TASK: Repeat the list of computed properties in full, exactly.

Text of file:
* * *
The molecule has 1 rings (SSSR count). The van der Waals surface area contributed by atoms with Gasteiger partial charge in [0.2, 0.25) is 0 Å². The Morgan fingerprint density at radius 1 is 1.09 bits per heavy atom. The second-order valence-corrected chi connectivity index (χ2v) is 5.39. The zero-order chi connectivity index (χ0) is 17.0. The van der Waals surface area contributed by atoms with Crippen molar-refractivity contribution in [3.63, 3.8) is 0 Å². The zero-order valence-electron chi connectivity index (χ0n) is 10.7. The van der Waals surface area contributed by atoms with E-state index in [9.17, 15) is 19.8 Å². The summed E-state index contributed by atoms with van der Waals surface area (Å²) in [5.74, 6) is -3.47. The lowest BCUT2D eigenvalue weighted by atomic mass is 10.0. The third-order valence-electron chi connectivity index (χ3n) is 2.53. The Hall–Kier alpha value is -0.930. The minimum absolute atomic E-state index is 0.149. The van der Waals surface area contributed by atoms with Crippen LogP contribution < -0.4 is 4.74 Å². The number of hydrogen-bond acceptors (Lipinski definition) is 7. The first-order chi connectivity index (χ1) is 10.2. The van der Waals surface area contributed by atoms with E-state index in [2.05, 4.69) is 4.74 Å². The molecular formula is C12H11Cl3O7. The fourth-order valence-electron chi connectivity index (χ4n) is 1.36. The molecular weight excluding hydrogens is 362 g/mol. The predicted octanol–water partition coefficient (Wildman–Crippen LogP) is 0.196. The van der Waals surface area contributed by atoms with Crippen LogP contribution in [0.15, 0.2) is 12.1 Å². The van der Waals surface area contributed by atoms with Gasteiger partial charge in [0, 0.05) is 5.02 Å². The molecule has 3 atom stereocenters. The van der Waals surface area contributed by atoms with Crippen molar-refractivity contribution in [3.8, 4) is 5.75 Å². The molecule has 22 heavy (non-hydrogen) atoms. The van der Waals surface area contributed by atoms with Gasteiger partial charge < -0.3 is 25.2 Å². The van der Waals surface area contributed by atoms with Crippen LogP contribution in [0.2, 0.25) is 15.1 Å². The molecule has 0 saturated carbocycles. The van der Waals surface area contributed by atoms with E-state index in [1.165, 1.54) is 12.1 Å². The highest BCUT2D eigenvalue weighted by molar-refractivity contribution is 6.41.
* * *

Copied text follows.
The molecule has 1 rings (SSSR count). The van der Waals surface area contributed by atoms with Gasteiger partial charge in [0.2, 0.25) is 0 Å². The Morgan fingerprint density at radius 1 is 1.09 bits per heavy atom. The second-order valence-corrected chi connectivity index (χ2v) is 5.39. The zero-order chi connectivity index (χ0) is 17.0. The van der Waals surface area contributed by atoms with Crippen molar-refractivity contribution in [3.63, 3.8) is 0 Å². The zero-order valence-electron chi connectivity index (χ0n) is 10.7. The van der Waals surface area contributed by atoms with E-state index in [9.17, 15) is 19.8 Å². The summed E-state index contributed by atoms with van der Waals surface area (Å²) in [5.74, 6) is -3.47. The lowest BCUT2D eigenvalue weighted by atomic mass is 10.0. The third-order valence-electron chi connectivity index (χ3n) is 2.53. The Hall–Kier alpha value is -0.930. The minimum absolute atomic E-state index is 0.149. The van der Waals surface area contributed by atoms with Crippen LogP contribution < -0.4 is 4.74 Å². The number of hydrogen-bond acceptors (Lipinski definition) is 7. The first-order chi connectivity index (χ1) is 10.2. The van der Waals surface area contributed by atoms with E-state index in [2.05, 4.69) is 4.74 Å². The molecular formula is C12H11Cl3O7. The fourth-order valence-electron chi connectivity index (χ4n) is 1.36. The molecular weight excluding hydrogens is 362 g/mol. The predicted octanol–water partition coefficient (Wildman–Crippen LogP) is 0.196. The van der Waals surface area contributed by atoms with Crippen LogP contribution in [0.15, 0.2) is 12.1 Å². The van der Waals surface area contributed by atoms with Gasteiger partial charge in [0, 0.05) is 5.02 Å². The molecule has 3 atom stereocenters. The van der Waals surface area contributed by atoms with Crippen molar-refractivity contribution in [3.8, 4) is 5.75 Å². The molecule has 22 heavy (non-hydrogen) atoms. The van der Waals surface area contributed by atoms with Gasteiger partial charge < -0.3 is 25.2 Å². The van der Waals surface area contributed by atoms with Crippen LogP contribution in [0.2, 0.25) is 15.1 Å². The molecule has 0 saturated carbocycles. The van der Waals surface area contributed by atoms with E-state index in [1.165, 1.54) is 12.1 Å². The highest BCUT2D eigenvalue weighted by molar-refractivity contribution is 6.41.